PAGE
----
prompt asks us to consider the following quote: "The flower that
blooms in adversity is the rarest and most beautiful of all." -
True or false?
True. While not all buds turn into flowers in the face of much
adversity, the ones that bloom are more rare and wonderful, and in
the case of public health, more effective.
Here at MMG, we are activists for health-healthy people, quality
care, and effective information dissemination. But working in the
public health space means we often face uncertainty and our own
form of adversity.
Phil Hansen says in his February 2013 TED talk, "embracing a
limitation can actually drive creativity. Seize the
In public health, we are so often working with incredibly
limited resources, especially when compared with the seemingly
unlimited resources that are expended by the commercial sector.
My experience lies mainly in the realm of tobacco, but this is an
issue with various other industries, such as food and oil. The
problem is that there there's not a lot of money in public
health-there isn't a profit to be made, and government and private
resources are dwindling. Even in the area of tobacco control,
much of the funding for interventions comes from the tobacco
industry itself by virtue of settlements.
And yet, even without an expansive outlay of resources, groups
and individuals in the field of public health have managed to make
significant impacts on a population level.
What first comes to mind for me is the incredible work of the
American Legacy Foundation for their truth® campaign.
Truth® is a counter-marketing campaign to combat the
uptake of smoking in youth.
The tobacco industry spends about $8.5 billion per year on
marketing-that's about $23 million per day, which is still more
than Legacy has in a year. And yet, the first two years of
truth® saved us as much as $5.4 billion in added health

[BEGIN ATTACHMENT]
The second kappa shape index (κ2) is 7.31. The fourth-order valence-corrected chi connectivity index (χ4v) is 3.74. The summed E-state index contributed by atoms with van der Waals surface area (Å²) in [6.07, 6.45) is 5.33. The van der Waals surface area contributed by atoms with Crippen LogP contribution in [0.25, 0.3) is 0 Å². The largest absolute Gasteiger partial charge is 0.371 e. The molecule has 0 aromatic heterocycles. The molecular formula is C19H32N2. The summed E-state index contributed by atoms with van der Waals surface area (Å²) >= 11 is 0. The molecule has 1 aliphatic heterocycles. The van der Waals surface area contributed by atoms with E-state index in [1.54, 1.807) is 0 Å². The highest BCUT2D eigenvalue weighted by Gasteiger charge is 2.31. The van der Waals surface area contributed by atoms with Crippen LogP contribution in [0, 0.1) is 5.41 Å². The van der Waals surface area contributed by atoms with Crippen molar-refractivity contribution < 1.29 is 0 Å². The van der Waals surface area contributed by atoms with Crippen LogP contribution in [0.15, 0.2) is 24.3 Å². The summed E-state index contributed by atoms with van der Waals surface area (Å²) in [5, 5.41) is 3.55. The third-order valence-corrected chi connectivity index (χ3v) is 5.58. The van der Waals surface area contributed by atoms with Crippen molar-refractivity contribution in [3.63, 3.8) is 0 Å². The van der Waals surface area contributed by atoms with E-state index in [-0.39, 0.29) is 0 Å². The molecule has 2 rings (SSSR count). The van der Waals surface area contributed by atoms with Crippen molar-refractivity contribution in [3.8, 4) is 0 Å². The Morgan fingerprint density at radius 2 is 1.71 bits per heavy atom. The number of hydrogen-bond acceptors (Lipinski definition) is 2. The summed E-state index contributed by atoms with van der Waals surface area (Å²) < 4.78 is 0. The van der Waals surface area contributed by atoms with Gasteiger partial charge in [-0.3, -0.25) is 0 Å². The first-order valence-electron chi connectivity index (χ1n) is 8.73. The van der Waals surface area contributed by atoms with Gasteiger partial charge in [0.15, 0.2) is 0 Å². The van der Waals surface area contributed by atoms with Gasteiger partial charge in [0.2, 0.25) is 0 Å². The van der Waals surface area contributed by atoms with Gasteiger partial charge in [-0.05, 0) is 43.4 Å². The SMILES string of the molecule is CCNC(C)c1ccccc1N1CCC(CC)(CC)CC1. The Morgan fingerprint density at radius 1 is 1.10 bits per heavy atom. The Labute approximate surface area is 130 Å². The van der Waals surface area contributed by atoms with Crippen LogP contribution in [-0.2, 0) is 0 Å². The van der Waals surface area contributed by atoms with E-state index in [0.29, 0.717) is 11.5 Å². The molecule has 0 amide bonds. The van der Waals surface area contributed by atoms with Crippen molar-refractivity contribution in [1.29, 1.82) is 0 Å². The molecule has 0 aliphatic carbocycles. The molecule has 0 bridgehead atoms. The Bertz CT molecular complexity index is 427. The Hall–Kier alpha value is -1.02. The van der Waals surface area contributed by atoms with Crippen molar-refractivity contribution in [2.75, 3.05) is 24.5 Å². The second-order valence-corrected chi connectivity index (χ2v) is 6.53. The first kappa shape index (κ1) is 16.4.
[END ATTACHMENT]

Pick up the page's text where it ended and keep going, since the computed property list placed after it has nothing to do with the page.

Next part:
care costs and in the first four years kept 450,000 teens from
becoming Big Tobacco's loyal customers. Take into account that
nearly 1/3 of all youth
smokers will eventually die of a tobacco-related disease, and this
translates into about 150,000 lives saved.
How did this work? Legacy had to be creative. They had to truly
know their audience and craft a message and a brand that would make
an impact. And now, with reduced funding, Legacy is becoming even
more creative with their spending. They have created and fostered a
true movement which they now fuel through grassroots efforts. Truth
not only was something "rare and beautiful" created against great
odds, but it is an effort that has stayed successful over time and
changing circumstances by being flexible in its approach.
In addition to the limitation that minimal resources places on
our creativity, the public health world is often run through grants
and other funding. This means that to continue receiving funding
for a project, it has to really be working in some capacity.
Evaluations are conducted not only of results but about the entire
process of an intervention, which ensures that mistakes are
corrected and tactics are changed in order to continue to make an
impact. Programs that aren't going well tend to be cancelled. This
means that to stick around, a program must be effective.
Although not all programs and campaigns that come out of limited
funding of the public health arena are effective and memorable,
there are some true gems that have truly made an impact.